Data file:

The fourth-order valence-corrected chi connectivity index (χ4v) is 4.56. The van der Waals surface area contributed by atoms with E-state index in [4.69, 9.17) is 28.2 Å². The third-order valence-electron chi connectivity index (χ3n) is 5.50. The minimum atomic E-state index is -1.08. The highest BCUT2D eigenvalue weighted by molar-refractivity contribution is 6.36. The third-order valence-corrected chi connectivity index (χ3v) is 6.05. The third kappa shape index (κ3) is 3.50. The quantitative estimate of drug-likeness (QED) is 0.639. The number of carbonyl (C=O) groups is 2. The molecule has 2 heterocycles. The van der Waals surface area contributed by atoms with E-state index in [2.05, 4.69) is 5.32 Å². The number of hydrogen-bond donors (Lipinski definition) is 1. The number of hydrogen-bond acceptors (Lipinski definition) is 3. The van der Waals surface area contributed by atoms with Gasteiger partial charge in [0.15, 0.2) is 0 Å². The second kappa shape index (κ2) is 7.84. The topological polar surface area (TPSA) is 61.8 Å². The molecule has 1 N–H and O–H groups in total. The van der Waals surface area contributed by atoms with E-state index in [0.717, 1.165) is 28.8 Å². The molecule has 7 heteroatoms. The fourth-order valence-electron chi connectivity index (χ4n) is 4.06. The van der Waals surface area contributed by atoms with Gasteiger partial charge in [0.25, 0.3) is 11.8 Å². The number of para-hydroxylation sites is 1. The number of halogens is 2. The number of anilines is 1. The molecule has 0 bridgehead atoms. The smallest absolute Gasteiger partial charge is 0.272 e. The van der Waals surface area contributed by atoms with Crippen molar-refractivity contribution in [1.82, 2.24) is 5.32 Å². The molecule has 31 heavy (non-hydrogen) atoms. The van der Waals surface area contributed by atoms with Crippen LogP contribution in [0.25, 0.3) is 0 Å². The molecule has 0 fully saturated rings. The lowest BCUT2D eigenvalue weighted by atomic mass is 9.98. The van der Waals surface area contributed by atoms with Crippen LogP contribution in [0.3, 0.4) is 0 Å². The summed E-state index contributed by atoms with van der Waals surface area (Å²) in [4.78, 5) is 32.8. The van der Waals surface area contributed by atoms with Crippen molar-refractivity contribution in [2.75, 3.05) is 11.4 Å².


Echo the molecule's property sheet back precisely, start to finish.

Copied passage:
The fourth-order valence-corrected chi connectivity index (χ4v) is 4.56. The van der Waals surface area contributed by atoms with E-state index in [4.69, 9.17) is 28.2 Å². The third-order valence-electron chi connectivity index (χ3n) is 5.50. The minimum atomic E-state index is -1.08. The highest BCUT2D eigenvalue weighted by molar-refractivity contribution is 6.36. The third-order valence-corrected chi connectivity index (χ3v) is 6.05. The third kappa shape index (κ3) is 3.50. The quantitative estimate of drug-likeness (QED) is 0.639. The number of carbonyl (C=O) groups is 2. The molecule has 2 heterocycles. The van der Waals surface area contributed by atoms with E-state index in [2.05, 4.69) is 5.32 Å². The number of hydrogen-bond donors (Lipinski definition) is 1. The number of hydrogen-bond acceptors (Lipinski definition) is 3. The van der Waals surface area contributed by atoms with Gasteiger partial charge in [0.15, 0.2) is 0 Å². The second kappa shape index (κ2) is 7.84. The topological polar surface area (TPSA) is 61.8 Å². The molecule has 1 N–H and O–H groups in total. The van der Waals surface area contributed by atoms with E-state index in [0.717, 1.165) is 28.8 Å². The molecule has 7 heteroatoms. The fourth-order valence-electron chi connectivity index (χ4n) is 4.06. The van der Waals surface area contributed by atoms with Gasteiger partial charge in [0.25, 0.3) is 11.8 Å². The number of para-hydroxylation sites is 1. The number of halogens is 2. The number of anilines is 1. The molecule has 0 bridgehead atoms. The smallest absolute Gasteiger partial charge is 0.272 e. The van der Waals surface area contributed by atoms with Crippen molar-refractivity contribution in [1.82, 2.24) is 5.32 Å². The molecule has 31 heavy (non-hydrogen) atoms. The van der Waals surface area contributed by atoms with Crippen LogP contribution in [0.25, 0.3) is 0 Å². The molecule has 0 fully saturated rings. The lowest BCUT2D eigenvalue weighted by atomic mass is 9.98. The van der Waals surface area contributed by atoms with Crippen LogP contribution in [0.3, 0.4) is 0 Å². The summed E-state index contributed by atoms with van der Waals surface area (Å²) in [4.78, 5) is 32.8. The van der Waals surface area contributed by atoms with Crippen molar-refractivity contribution in [2.75, 3.05) is 11.4 Å².